N2 - Peripheral artery disease (PAD) comprises atherosclerosis of the aorta and lower extremities. Many patients with PAD are asymptomatic, while others present with intermittent claudication (IC) or critical limb ischemia (CLI). Defined as rest pain or tissue loss that persists for >2 weeks, CLI represents the most severe clinical manifestation of PAD and is associated with an increased risk of limb loss and death. Patients with PAD, including those with CLI, are underdiagnosed and undertreated. In addition to smoking cessation, medical therapy with an antiplatelet agent and statin is recommended for all patients with PAD. Regular exercise has been shown to improve walking distance and quality of life in patients with symptomatic PAD and should be incorporated into each patient’s treatment plan. In patients who have CLI and in those with persistent lifestyle-limiting claudication despite optimal medical therapy and an exercise program, revascularization is indicated for limb salvage and symptom relief, respectively. Consensus guidelines currently support an endovascular first approach to revascularization in the majority of cases. Surgical procedures provide an alternative to endovascular therapy in select cases.

AB - Peripheral artery disease (PAD) comprises atherosclerosis of the aorta and lower extremities. Many patients with PAD are asymptomatic, while others present with intermittent claudication (IC) or critical limb ischemia (CLI). Defined as rest pain or tissue loss that persists for >2 weeks, CLI represents the most severe clinical manifestation of PAD and is associated with an increased risk of limb loss and death. Patients with PAD, including those with CLI, are underdiagnosed and undertreated. In addition to smoking cessation, medical therapy with an antiplatelet agent and statin is recommended for all patients with PAD. Regular exercise has been shown to improve walking distance and quality of life in patients with symptomatic PAD and should be incorporated into each patient’s treatment plan. In patients who have CLI and in those with persistent lifestyle-limiting claudication despite optimal medical therapy and an exercise program, revascularization is indicated for limb salvage and symptom relief, respectively. Consensus guidelines currently support an endovascular first approach to revascularization in the majority of cases. Surgical procedures provide an alternative to endovascular therapy in select cases.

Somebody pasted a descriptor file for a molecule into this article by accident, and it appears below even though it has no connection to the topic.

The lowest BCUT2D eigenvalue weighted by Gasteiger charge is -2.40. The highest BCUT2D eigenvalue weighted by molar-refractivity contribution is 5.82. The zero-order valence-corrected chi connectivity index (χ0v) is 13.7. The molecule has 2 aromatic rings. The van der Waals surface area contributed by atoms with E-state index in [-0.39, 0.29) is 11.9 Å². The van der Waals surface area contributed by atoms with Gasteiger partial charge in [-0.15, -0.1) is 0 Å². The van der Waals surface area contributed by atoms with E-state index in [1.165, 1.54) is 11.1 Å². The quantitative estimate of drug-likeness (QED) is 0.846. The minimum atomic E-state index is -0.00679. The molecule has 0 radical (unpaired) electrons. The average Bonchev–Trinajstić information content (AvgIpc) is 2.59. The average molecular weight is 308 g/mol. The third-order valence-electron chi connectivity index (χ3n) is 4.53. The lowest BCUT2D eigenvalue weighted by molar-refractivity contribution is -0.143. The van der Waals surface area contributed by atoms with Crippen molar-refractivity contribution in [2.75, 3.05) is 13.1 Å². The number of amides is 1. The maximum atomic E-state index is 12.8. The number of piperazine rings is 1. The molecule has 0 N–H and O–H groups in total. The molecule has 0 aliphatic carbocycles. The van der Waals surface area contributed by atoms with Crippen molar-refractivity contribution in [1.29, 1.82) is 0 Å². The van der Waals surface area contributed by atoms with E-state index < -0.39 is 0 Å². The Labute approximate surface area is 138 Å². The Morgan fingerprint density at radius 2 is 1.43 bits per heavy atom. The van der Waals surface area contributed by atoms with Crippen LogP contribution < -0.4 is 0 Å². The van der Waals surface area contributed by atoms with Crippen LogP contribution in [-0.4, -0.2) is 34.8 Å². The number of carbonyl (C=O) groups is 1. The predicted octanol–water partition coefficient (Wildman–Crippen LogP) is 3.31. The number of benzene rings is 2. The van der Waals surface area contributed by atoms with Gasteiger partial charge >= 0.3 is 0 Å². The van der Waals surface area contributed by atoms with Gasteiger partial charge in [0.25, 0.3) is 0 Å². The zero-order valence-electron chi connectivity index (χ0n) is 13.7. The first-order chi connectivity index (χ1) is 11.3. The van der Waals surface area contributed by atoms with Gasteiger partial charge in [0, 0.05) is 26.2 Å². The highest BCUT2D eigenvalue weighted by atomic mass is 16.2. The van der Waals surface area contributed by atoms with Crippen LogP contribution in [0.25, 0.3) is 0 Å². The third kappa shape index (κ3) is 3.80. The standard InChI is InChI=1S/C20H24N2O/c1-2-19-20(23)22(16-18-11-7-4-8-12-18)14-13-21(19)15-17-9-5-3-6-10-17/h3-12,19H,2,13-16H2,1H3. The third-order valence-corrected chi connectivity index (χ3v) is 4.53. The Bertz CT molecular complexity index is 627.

KW - Critical limb ischemia

KW - Peripheral artery disease

KW - Therapy

KW - Vascular disease

UR - http://www.scopus.com/inward/record.url?scp=84969921472&partnerID=8YFLogxK

UR - http://www.scopus.com/inward/citedby.url?scp=84969921472&partnerID=8YFLogxK

U2 - 10.1007/s11936-016-0464-8

DO - 10.1007/s11936-016-0464-8

M3 - Review article

AN - SCOPUS:84969921472

VL - 18

JO - Current Treatment Options in Cardiovascular Medicine

JF - Current Treatment Options in Cardiovascular Medicine

SN - 1092-8464

IS - 7

M1 - 42

ER -